Errell was but one among a large number of European Jewish women who pursued careers in photography during the Weimar era. After the Nazis came to power, she was in danger of losing her membership in the National Organization of German Writers. Luckily, she received support from a number of German publishers who allowed her photographs to be published anonymously. Two editors of the Associated Press, Leon Daniel and Louis Lochner (1887–1975), also made attempts to assist her in finding work as a journalist elsewhere. As a result of their efforts, she travelled to Iran for the Associated Press in May 1934, remaining there three months longer than planned due to illness. At the end of her trip she accompanied Swedish crown prince Gustav-Adolf (1906–1947) on his official visits to Teheran, Isfahan and Persepolis. At the end of 1934 she continued on to Northern Iraq and Kurdistan, and prepared for journeys to Afghanistan and Balochistan (present day Pakistan) which she unfortunately never made. On December 7, 1934, the German Press Association finally forbade her to work as a photojournalist in Germany.
Cut off from her source of income, Errell then moved to Baghdad and on April 26, 1935 married urologist Herbert Sostmann, head doctor of the Jewish hospital, who had moved there after having been forced to leave a similar position in Berlin in 1933. By her own account, she worked less as a photojournalist after her marriage because of her husband’s disapproval. However, in the fall she traveled to Kurdistan and Suleimania to interview soldiers and political functionaries. Her increased focus on women from a more sociological perspective is reflected in these photographs, such as the one of female politician Hafza Chan. In 1936 she undertook further travels to Lebanon and Syria and in 1937 to Europe, including Austria and Germany, to visit family. In 1938 she took a three-month trip to New York and Chicago, where she took photographs under contract for Life magazine. At that time both she and her husband attempted unsuccessfully to emigrate to the United States.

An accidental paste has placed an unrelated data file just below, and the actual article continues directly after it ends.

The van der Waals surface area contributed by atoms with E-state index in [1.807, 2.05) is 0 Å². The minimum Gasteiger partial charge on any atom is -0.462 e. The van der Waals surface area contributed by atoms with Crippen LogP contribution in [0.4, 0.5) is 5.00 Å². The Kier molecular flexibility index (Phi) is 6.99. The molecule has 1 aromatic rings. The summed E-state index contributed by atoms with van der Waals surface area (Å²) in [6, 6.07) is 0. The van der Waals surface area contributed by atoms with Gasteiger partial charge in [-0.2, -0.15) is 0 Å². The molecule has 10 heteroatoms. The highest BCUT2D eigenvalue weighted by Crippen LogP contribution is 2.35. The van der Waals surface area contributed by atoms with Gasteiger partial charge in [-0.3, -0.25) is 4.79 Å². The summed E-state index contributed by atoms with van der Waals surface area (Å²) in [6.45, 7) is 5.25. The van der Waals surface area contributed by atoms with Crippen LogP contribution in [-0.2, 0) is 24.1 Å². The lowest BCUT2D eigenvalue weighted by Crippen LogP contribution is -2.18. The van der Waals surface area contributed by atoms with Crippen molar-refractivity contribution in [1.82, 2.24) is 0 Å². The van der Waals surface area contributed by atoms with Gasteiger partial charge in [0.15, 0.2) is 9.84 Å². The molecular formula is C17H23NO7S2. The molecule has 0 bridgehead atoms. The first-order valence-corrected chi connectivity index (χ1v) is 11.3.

At the outbreak of war in 1939, she was interned briefly in Iraq as the owner of a German passport, though in 1940 it was stamped with a “J.” On November 27, 1941 she lost her German citizenship entirely. However, her stateless status did not stop officials in Iraq from suspecting her of espionage for Germany and in 1941 she was arrested and soon jailed again as an enemy national. In July 1942 she was turned over to British authorities without being told upon what grounds and was then deported to Palestine, Kenya, and finally to a camp in Uganda; that same year, her father died in Theresienstadt. By 1943, she was in an internment camp in Entebbe, where she found work as a secretary for the government. She was finally released in May 1944, after which she returned to Baghdad, where she remained until the end of the war. Immediately thereafter, she returned to Palestine for a short time and again attempted, unsuccessfully, to emigrate to the United States. In September, 1954 both she and her husband returned to Munich, where Sostmann opened a clinic. She finally gave up photography both for health reasons and because her husband disapproved. Herbert Sostmann died in 1981; Lotte Sostmann survived him by ten years and died in Munich on June 26, 1991 at the age of eighty-eight.
Kleine Reise zu schwarzen Menschen. Berlin: 1931
Atlantis (Berlin); Bazar (Berlin); Berliner Illustrierte Zeitung (Berlin); BZ (Berlin); Die Dame (Berlin); Koralle (Berlin); Münchner Illustrierte (Berlin); Uhu (Berlin); Die Wochenschau (Essen).
Berlin, Galerie Nierendorf (1933); Essen, Museum Folkwang (1997); Berlin, Das verborgene Museum (1998).
Eskildsen, Ute, ed. Fotografieren hieß teilnehmen. Fotografinnen der Weimarer Republik, Düsseldorf: 1994; Meiselas, Susan. Kurdistan: In the Shadow of History. New York: 1997; Lotte Errell: Reporterin der 30er Jahre. Katalogue der Museum Folkwang. Essen: 1997.